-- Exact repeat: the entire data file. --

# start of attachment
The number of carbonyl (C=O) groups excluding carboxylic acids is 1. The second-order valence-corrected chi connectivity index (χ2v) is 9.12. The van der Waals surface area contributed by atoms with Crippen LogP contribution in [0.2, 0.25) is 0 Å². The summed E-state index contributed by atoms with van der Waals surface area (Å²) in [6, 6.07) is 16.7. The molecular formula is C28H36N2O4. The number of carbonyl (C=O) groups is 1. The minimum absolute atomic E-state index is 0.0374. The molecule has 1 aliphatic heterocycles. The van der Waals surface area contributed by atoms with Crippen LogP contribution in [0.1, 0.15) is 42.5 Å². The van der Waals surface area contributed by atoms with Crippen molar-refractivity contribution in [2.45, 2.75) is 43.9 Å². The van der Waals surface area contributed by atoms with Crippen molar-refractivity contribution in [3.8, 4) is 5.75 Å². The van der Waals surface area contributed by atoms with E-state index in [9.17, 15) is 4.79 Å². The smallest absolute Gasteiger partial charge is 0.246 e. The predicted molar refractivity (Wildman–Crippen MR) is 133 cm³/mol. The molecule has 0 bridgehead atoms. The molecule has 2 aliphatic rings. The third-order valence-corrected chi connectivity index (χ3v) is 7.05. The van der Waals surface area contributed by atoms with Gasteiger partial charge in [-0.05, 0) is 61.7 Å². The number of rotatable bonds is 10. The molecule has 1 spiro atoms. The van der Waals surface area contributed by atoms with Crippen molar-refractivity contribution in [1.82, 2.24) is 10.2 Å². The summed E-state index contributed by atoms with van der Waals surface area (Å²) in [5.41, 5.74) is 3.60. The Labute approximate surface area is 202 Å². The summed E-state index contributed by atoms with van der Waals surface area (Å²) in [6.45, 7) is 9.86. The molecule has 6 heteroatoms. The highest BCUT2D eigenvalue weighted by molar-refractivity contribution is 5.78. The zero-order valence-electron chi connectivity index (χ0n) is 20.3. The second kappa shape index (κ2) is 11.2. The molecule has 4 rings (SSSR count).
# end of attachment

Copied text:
The number of carbonyl (C=O) groups excluding carboxylic acids is 1. The second-order valence-corrected chi connectivity index (χ2v) is 9.12. The van der Waals surface area contributed by atoms with Crippen LogP contribution in [0.2, 0.25) is 0 Å². The summed E-state index contributed by atoms with van der Waals surface area (Å²) in [6, 6.07) is 16.7. The molecular formula is C28H36N2O4. The number of carbonyl (C=O) groups is 1. The minimum absolute atomic E-state index is 0.0374. The molecule has 1 aliphatic heterocycles. The van der Waals surface area contributed by atoms with Crippen LogP contribution in [0.1, 0.15) is 42.5 Å². The van der Waals surface area contributed by atoms with Crippen molar-refractivity contribution in [2.45, 2.75) is 43.9 Å². The van der Waals surface area contributed by atoms with Crippen molar-refractivity contribution in [3.8, 4) is 5.75 Å². The van der Waals surface area contributed by atoms with E-state index in [9.17, 15) is 4.79 Å². The smallest absolute Gasteiger partial charge is 0.246 e. The predicted molar refractivity (Wildman–Crippen MR) is 133 cm³/mol. The molecule has 0 bridgehead atoms. The molecule has 2 aliphatic rings. The third-order valence-corrected chi connectivity index (χ3v) is 7.05. The van der Waals surface area contributed by atoms with Gasteiger partial charge in [-0.05, 0) is 61.7 Å². The number of rotatable bonds is 10. The molecule has 1 spiro atoms. The van der Waals surface area contributed by atoms with Crippen molar-refractivity contribution in [1.82, 2.24) is 10.2 Å². The summed E-state index contributed by atoms with van der Waals surface area (Å²) in [5.41, 5.74) is 3.60. The Labute approximate surface area is 202 Å². The summed E-state index contributed by atoms with van der Waals surface area (Å²) in [6.45, 7) is 9.86. The molecule has 6 heteroatoms. The highest BCUT2D eigenvalue weighted by molar-refractivity contribution is 5.78. The zero-order valence-electron chi connectivity index (χ0n) is 20.3. The second kappa shape index (κ2) is 11.2. The molecule has 4 rings (SSSR count).